Leadership isn’t always easy – it can mean having to make difficult decisions and it can also mean not being able to do exactly as you please all the time, but it is essential that if you’re striving towards being a professional leader that you consider how it will be seen by staff members underneath you. If your actions are contradicting your words, or you are failing to live up to standards that you set for them, your team will not trust you or feel they can rely on you – a problem facing almost 1 in 3 employers.
Communicating effectively with your team and managing interpersonal relationships within it are inalienable aspects of leadership, so streamlining your communication is one of the simplest ways to channel key traits of a good leader.
The environment we work and communicate within now is not as simple as going to the office and speaking face-to-face. Remote work has grown 91% over the past 10 years, greatly exacerbated by the COVID-19 pandemic, and so good leaders must consider how best to communicate with partly or fully remote teams.
Whether it’s 1:1 meetings with your colleagues, weekly catch ups to stay in touch, or simply just sharing a coffee break every once in a while. It’s important to find effective ways to communicate with those you work most closely with so that your hard work is consistent and can lead to real progress.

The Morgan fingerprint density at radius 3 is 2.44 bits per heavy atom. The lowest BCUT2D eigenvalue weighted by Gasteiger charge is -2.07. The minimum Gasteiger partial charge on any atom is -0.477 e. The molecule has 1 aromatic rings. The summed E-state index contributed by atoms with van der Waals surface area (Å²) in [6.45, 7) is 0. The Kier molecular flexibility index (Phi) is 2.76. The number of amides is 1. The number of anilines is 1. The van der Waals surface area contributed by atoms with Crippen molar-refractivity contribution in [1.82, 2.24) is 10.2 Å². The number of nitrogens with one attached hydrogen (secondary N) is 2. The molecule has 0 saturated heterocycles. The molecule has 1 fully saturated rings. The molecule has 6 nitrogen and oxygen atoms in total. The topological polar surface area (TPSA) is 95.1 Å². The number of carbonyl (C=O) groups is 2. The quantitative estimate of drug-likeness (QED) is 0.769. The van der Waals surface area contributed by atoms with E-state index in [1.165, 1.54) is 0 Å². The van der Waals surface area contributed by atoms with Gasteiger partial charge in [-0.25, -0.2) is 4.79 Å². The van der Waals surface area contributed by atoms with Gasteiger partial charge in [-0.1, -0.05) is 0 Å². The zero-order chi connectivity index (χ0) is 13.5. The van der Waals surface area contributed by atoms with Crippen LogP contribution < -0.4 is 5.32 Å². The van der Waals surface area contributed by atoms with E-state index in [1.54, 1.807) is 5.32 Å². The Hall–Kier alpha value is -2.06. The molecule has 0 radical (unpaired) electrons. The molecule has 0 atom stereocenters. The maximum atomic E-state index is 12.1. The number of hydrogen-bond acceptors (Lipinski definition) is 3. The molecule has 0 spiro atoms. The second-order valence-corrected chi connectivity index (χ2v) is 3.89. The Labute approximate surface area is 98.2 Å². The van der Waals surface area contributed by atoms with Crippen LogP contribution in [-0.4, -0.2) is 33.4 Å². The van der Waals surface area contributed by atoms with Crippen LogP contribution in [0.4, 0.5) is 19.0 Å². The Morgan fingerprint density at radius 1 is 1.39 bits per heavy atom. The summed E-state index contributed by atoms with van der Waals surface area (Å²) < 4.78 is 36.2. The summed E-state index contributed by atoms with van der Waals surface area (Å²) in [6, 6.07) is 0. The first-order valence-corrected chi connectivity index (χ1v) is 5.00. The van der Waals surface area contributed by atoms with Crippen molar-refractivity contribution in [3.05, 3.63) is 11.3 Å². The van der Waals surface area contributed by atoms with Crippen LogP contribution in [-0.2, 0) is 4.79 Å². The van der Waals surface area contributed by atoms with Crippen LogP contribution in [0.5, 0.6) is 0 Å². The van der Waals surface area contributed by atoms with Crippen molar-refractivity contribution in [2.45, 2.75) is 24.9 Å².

Think about it – how good does it make you feel when your manager or head of department thanks you for your hard work? This is exactly why it’s so important for you to recognise and be grateful for the hard work of your team when you lead.
According to a survey run by Glassdoor, 81% of employees are more motivated to work harder when their boss shows appreciation for their work. Feeling like your work is meaningful and valued by those above you makes a huge difference. It is a powerful motivator and fosters a real sense of community within your team.
Not only is practicing gratitude at work powerful for those you’re thanking, it can also make a big difference to you! Being grateful for even the little things in your life can lead to an increased feeling of satisfaction, as well as reducing low mood. It never hurts to remember what you’re lucky to have – especially when this is the people you work with.
Leadership means taking ownership of training and developing your team to encourage and invest in new skills. You can only become a good leader in terms of aiding personal development if you are willing to empower and encourage your colleagues.
When your team feels empowered, it means that they feel your confidence in them. Feeling that their leader has faith in their abilities and decision making means that they feel more confident in these things themselves, and are more likely to make good decisions.
Empowering your team to feel confident in their own abilities and choices might not always mean them making the decisions that you would make, but it will usually offer great results for the company, clients, and customers. And without these alternative and unique calls, your team would be less creative and less agile.
You could be forgiven for thinking that people don’t want their leaders to have flaws – it would make sense that we want our leader to be perfect, right? Actually, in professional environments, it can be just as valuable to show your weaknesses and flaws. This honesty is a game-changer and should be extended to all areas of your leadership.